Stephanie and I went to another book signing last night, this time to hear Augusten Burroughs read from his new memoir, Possible Side Effects. The place was already packed by the time we got there, so we had to sit three rows from the back. And unfortunately, I hadn’t had time to find a copy of the book. So before the author showed up I scurried to the stack of books in the front. Instead of going through my usual routine of scrutinizing all 100 copies, I simply grabbed three and scampered back to my seat, somehow ashamed of myself, feeling the eyes of the entire audience boring into me as if they knew I was looking for a perfect copy and hated me for it.
All three of the books I had picked were minty fresh, but given the fact that I had the next 90 minutes to hold and inspect them, I found the most minute defects to complain about. Almost imperceptible to the naked eye, the tiny ding on the flap on the book I chose was driving me crazy. It was to the point where it was almost hard to pay attention to the author. So when the autograph line moved us to the front and the stack of copies, I couldn’t resist looking through the rest.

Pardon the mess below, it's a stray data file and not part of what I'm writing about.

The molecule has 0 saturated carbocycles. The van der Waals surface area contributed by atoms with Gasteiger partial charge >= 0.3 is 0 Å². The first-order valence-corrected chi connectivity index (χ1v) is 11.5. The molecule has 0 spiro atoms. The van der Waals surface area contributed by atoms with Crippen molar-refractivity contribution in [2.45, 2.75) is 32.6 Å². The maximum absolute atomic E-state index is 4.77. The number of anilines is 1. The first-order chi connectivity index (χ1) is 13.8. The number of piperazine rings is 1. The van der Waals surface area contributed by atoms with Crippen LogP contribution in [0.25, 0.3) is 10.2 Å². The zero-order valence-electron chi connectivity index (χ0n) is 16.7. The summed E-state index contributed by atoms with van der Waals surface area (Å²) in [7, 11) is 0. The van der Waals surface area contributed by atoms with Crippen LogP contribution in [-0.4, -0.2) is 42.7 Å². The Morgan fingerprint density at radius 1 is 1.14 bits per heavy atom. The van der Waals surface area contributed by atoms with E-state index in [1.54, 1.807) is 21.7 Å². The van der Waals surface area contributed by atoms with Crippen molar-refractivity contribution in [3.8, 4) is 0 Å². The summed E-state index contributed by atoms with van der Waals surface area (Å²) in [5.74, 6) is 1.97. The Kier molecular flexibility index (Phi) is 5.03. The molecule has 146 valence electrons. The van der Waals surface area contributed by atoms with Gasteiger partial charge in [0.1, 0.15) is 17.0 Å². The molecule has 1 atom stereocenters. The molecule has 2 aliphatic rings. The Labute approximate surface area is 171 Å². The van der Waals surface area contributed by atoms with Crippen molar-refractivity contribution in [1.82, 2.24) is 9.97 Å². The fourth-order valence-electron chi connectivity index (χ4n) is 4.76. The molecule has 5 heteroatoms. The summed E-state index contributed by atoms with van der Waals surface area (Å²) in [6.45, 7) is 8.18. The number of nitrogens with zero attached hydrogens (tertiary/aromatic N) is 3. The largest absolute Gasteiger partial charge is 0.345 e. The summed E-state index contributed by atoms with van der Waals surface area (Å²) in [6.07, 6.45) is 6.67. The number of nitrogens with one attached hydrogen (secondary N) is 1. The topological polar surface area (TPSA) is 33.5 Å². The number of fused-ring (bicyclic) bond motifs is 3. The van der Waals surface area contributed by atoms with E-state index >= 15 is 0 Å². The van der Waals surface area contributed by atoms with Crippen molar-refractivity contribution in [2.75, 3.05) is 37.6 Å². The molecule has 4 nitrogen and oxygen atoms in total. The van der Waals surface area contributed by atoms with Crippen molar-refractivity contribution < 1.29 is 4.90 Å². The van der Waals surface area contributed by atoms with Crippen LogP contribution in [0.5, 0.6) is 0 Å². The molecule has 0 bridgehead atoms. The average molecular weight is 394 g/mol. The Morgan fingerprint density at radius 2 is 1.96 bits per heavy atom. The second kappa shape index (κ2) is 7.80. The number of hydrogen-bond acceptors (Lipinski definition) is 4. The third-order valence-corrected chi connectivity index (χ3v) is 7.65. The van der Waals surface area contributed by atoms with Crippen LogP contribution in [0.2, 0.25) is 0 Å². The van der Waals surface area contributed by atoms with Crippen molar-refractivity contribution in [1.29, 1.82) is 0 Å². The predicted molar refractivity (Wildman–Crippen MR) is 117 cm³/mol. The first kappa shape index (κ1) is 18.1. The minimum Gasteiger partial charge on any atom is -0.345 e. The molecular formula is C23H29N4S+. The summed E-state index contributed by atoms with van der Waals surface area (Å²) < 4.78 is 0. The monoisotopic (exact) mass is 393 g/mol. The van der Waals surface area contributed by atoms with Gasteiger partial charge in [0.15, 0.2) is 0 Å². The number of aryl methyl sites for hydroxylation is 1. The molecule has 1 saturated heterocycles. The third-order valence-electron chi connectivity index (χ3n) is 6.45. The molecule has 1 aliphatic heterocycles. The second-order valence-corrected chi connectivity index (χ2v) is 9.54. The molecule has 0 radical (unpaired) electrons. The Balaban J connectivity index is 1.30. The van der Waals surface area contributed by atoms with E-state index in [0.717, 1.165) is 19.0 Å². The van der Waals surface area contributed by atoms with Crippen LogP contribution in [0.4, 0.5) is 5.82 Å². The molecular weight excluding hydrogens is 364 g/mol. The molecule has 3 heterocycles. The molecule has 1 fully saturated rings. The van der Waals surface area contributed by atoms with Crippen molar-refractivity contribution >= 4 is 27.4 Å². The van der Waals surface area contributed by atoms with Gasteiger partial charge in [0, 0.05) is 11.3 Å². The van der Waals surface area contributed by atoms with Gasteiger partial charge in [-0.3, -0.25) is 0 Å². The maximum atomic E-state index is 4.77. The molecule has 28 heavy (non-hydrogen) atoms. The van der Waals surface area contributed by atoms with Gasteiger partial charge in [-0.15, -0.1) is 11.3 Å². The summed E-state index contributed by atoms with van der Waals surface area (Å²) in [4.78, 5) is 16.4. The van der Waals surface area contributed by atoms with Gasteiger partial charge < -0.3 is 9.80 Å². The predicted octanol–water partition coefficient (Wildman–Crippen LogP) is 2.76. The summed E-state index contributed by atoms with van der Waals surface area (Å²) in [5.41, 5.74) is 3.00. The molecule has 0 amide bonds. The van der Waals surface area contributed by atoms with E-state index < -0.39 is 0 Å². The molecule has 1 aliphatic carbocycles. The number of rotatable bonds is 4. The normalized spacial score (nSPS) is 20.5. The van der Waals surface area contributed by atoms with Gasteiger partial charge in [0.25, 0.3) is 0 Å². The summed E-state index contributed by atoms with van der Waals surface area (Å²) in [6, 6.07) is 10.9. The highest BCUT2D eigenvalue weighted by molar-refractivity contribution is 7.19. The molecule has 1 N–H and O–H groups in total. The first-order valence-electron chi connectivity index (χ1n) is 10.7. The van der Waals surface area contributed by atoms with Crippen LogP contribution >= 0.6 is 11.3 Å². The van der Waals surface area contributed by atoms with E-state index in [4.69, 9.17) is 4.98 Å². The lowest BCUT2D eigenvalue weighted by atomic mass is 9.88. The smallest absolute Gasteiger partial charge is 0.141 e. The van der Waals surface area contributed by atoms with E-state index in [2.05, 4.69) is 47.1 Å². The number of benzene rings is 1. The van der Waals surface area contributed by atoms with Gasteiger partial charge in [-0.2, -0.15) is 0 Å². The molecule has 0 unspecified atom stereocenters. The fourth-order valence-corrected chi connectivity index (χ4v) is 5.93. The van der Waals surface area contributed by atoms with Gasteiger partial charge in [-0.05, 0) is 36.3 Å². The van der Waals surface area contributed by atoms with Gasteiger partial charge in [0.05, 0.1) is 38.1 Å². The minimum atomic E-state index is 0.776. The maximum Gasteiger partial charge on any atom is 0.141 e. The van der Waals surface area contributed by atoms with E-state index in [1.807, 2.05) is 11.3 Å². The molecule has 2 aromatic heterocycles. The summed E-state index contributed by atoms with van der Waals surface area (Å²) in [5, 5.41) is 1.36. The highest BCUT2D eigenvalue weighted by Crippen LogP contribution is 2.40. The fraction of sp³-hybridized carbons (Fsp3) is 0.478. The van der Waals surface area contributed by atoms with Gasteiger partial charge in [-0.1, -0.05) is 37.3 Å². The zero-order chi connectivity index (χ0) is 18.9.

And look I did. After studying the binding, the spine’s tightness, and the entire dust jacket of eight different copies, I decided enough was enough. The book I had was acceptable. More than acceptable. It was one tiny imperfection away from being flawless. I could live with that.
Yep, I could live with it, just like you can live with a throbbing headache. The next five minutes were torture. The author sat a few feet from me, about to sign my book. Yet behind me, only just now out of reach, were the rest of the copies I hadn’t looked through. And I just knew that I was about to have Augusten Burroughs sign the second nicest copy in the story. Argh!
I finally stepped in front of Burroughs and handed him my books. Once he signed my inferior copy, all was fine with the world. What was done was done. That tiny imperfection was now mine for all eternity.